Shohei The Money Ohtani

Tis the season to be jolly and the thoughts of every good iGamer turns to–what else–that vital blessing: Money!

So how’s this for the understatement of the week, if not the year: “While US$700 million is a lot of money, it’s just millions.”

The words belong to money manager Sean Packard, one of those wiseacres who comes packaged in every superstar athlete’s entourage. You know, the guy who advises you How To Spend It, or, more saliently, How Not To Spend It, while taking, no doubt, a decent enough commission for his sagacity.

Packard was commenting on the mega deal that has brought Japanese baseball sensation Shohei Ohtani across Los Angeles–from The Angels to The Dodgers–in the biggest sporting contract in US history — worth an astonishing US$700 million (£549m) over 10-years.

The LA Dodgers–formerly the Brooklyn Dodgers of Jackie Robinson fame–have long coveted the brilliance and unabashed star pulling power of Ohtani — just like every other of the 29 teams in Major League Baseball.

Now they’ve got their man.

For the uninitiated; which, I guess, means many of our non-US readers; 29-year-old, Oshu, Japan-born, Ohtani is arguably the greatest “two-way” player in baseball in a century — with the charisma to match.

Two-Way All-Star

Two-way means he can both pitch and hit, bat and bowl, along the lines of a cricket all-rounder, like Sir Ian Botham or current England captain Ben Stokes.

In 2021 Ohtani (left), a towering 6’5” (1.96 metres) tall, hit an astonishing 46 home runs and, armed with a 100mph fastball, clocked 156 strikeouts as a pitcher.

He was named an All-Star at both his positions and was, unsurprisingly, voted the American League’s MVP, Most Valuable Player.

What makes Ohtani’s deal even more singular, from a financial perspective, is that the lad has decided to defer most of his wages until the end of his contract, taking “just” US$2 million (£1.56m) a year until then.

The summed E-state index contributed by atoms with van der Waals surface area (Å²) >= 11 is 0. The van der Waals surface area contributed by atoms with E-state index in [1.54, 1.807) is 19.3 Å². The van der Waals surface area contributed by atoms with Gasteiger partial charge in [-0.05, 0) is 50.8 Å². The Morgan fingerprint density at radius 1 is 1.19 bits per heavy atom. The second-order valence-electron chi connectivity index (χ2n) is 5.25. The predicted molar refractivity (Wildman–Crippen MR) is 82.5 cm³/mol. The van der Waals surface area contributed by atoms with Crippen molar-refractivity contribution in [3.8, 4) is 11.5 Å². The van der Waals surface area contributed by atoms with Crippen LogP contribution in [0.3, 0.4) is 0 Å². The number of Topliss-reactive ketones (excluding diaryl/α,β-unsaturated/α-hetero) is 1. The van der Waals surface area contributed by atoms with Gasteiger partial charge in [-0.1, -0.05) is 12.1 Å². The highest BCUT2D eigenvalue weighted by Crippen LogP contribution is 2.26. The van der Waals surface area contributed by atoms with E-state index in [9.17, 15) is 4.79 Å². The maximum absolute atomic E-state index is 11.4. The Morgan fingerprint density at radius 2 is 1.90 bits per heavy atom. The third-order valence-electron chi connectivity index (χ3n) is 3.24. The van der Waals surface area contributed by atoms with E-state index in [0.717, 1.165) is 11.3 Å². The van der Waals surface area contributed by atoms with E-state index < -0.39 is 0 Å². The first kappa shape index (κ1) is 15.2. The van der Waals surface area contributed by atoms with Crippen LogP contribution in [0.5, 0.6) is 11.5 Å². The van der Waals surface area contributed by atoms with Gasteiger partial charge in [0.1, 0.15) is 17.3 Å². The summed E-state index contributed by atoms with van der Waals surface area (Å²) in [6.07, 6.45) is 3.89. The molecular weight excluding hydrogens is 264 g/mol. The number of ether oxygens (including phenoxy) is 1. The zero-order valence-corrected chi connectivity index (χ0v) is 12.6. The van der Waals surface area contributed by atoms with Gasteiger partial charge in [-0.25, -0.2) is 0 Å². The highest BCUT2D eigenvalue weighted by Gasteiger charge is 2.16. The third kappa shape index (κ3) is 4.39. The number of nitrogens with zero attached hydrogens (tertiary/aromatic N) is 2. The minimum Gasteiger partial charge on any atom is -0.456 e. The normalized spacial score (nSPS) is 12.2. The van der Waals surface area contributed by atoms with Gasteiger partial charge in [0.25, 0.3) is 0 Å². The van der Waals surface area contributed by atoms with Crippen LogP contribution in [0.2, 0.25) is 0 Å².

He’s then arranged to receive the balance at US$68 million (£53.33m) a year for a decade; which means he will be able to avoid paying state income taxes by moving back to Japan or, for example, Florida, where there are no state income taxes; or another tax-free territory.

Has Shohei been learning something from the gambling industry, with its love of off-shoring and tax-free havens?

His brilliance, much like Ben Stokes in English cricket, has certainly boosted interest in a sport–again like cricket–that is nominally “the national” game but one which has long been overtaken by a variety of football.


Around US$1 billion (£784m) a year is wagered by mobile sports bettors on American baseball over its seven-month-long season between end-March and start-November.

But the impressive sum is dwarfed by the massive US$100 billion bet on American football (£78.43bn) every season.

And remember these are all legit “ballpark” figures–forgive the pun–that don’t account for all the off-shore or grey market action.

Still, it’s not the time of year to dwell on negatives.

So let’s salute Shohei Ohtani, the current saviour of baseball and the man who’s saved himself a bunch of taxes.

Besides, nobody’s mentioned his endorsements.

And they, whisper it, are worth some US$45 million a year.

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